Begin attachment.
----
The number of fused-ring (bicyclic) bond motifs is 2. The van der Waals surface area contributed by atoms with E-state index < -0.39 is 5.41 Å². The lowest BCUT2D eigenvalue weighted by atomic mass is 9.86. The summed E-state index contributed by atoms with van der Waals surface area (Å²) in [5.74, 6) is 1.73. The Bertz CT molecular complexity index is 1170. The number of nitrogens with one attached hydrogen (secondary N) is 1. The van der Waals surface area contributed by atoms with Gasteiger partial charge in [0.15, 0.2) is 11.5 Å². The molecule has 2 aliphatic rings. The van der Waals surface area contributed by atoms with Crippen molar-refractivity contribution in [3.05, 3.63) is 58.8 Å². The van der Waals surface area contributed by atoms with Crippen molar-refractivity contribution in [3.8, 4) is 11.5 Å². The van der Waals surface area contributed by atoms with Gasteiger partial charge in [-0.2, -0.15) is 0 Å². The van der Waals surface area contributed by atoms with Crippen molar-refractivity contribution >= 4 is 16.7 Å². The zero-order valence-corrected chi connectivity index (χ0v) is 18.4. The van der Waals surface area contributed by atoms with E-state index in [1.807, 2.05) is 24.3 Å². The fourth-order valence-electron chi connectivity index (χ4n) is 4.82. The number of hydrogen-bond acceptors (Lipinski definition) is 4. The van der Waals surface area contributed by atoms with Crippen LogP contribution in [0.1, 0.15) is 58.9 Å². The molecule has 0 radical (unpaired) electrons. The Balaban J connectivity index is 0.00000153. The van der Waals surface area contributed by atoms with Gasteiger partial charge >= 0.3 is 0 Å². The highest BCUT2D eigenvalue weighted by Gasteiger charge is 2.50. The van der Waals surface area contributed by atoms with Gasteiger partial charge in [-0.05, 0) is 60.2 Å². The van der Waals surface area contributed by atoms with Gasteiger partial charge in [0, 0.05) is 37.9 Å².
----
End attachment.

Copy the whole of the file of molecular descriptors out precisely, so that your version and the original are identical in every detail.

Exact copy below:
The number of fused-ring (bicyclic) bond motifs is 2. The van der Waals surface area contributed by atoms with E-state index < -0.39 is 5.41 Å². The lowest BCUT2D eigenvalue weighted by atomic mass is 9.86. The summed E-state index contributed by atoms with van der Waals surface area (Å²) in [5.74, 6) is 1.73. The Bertz CT molecular complexity index is 1170. The number of nitrogens with one attached hydrogen (secondary N) is 1. The van der Waals surface area contributed by atoms with Gasteiger partial charge in [0.15, 0.2) is 11.5 Å². The molecule has 2 aliphatic rings. The van der Waals surface area contributed by atoms with Crippen molar-refractivity contribution in [3.05, 3.63) is 58.8 Å². The van der Waals surface area contributed by atoms with Crippen molar-refractivity contribution in [3.8, 4) is 11.5 Å². The van der Waals surface area contributed by atoms with Gasteiger partial charge in [-0.2, -0.15) is 0 Å². The van der Waals surface area contributed by atoms with Crippen molar-refractivity contribution >= 4 is 16.7 Å². The zero-order valence-corrected chi connectivity index (χ0v) is 18.4. The van der Waals surface area contributed by atoms with E-state index in [1.807, 2.05) is 24.3 Å². The fourth-order valence-electron chi connectivity index (χ4n) is 4.82. The number of hydrogen-bond acceptors (Lipinski definition) is 4. The van der Waals surface area contributed by atoms with Crippen LogP contribution in [0.1, 0.15) is 58.9 Å². The molecule has 0 radical (unpaired) electrons. The Balaban J connectivity index is 0.00000153. The van der Waals surface area contributed by atoms with Gasteiger partial charge >= 0.3 is 0 Å². The highest BCUT2D eigenvalue weighted by Gasteiger charge is 2.50. The van der Waals surface area contributed by atoms with Gasteiger partial charge in [-0.05, 0) is 60.2 Å². The van der Waals surface area contributed by atoms with Gasteiger partial charge in [0, 0.05) is 37.9 Å².